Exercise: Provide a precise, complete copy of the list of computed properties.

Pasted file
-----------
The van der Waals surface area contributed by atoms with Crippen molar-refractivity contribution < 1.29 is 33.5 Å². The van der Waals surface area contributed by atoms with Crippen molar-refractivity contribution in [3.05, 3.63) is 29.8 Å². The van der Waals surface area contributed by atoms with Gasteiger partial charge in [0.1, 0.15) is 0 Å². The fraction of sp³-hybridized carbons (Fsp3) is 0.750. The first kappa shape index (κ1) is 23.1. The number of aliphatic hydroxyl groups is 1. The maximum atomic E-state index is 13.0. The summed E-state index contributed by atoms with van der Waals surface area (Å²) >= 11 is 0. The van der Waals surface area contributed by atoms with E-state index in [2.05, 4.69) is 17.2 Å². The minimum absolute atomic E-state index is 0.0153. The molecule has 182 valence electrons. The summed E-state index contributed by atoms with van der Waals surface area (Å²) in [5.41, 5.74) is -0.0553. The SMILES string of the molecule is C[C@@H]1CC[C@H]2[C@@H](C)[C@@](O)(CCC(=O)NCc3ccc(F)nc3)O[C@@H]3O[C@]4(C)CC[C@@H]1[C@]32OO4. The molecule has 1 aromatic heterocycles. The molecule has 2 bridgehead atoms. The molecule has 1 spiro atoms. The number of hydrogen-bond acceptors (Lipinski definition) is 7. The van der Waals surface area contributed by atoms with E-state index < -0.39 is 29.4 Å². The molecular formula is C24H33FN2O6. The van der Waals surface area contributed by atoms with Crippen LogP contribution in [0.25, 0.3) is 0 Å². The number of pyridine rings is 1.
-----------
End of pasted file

The van der Waals surface area contributed by atoms with Crippen molar-refractivity contribution < 1.29 is 33.5 Å². The van der Waals surface area contributed by atoms with Crippen molar-refractivity contribution in [3.05, 3.63) is 29.8 Å². The van der Waals surface area contributed by atoms with Gasteiger partial charge in [0.1, 0.15) is 0 Å². The fraction of sp³-hybridized carbons (Fsp3) is 0.750. The first kappa shape index (κ1) is 23.1. The number of aliphatic hydroxyl groups is 1. The maximum atomic E-state index is 13.0. The summed E-state index contributed by atoms with van der Waals surface area (Å²) >= 11 is 0. The van der Waals surface area contributed by atoms with E-state index in [2.05, 4.69) is 17.2 Å². The minimum absolute atomic E-state index is 0.0153. The molecule has 182 valence electrons. The summed E-state index contributed by atoms with van der Waals surface area (Å²) in [5.41, 5.74) is -0.0553. The SMILES string of the molecule is C[C@@H]1CC[C@H]2[C@@H](C)[C@@](O)(CCC(=O)NCc3ccc(F)nc3)O[C@@H]3O[C@]4(C)CC[C@@H]1[C@]32OO4. The molecule has 1 aromatic heterocycles. The molecule has 2 bridgehead atoms. The molecule has 1 spiro atoms. The number of hydrogen-bond acceptors (Lipinski definition) is 7. The van der Waals surface area contributed by atoms with E-state index < -0.39 is 29.4 Å². The molecular formula is C24H33FN2O6. The van der Waals surface area contributed by atoms with Crippen LogP contribution in [0.25, 0.3) is 0 Å². The number of pyridine rings is 1.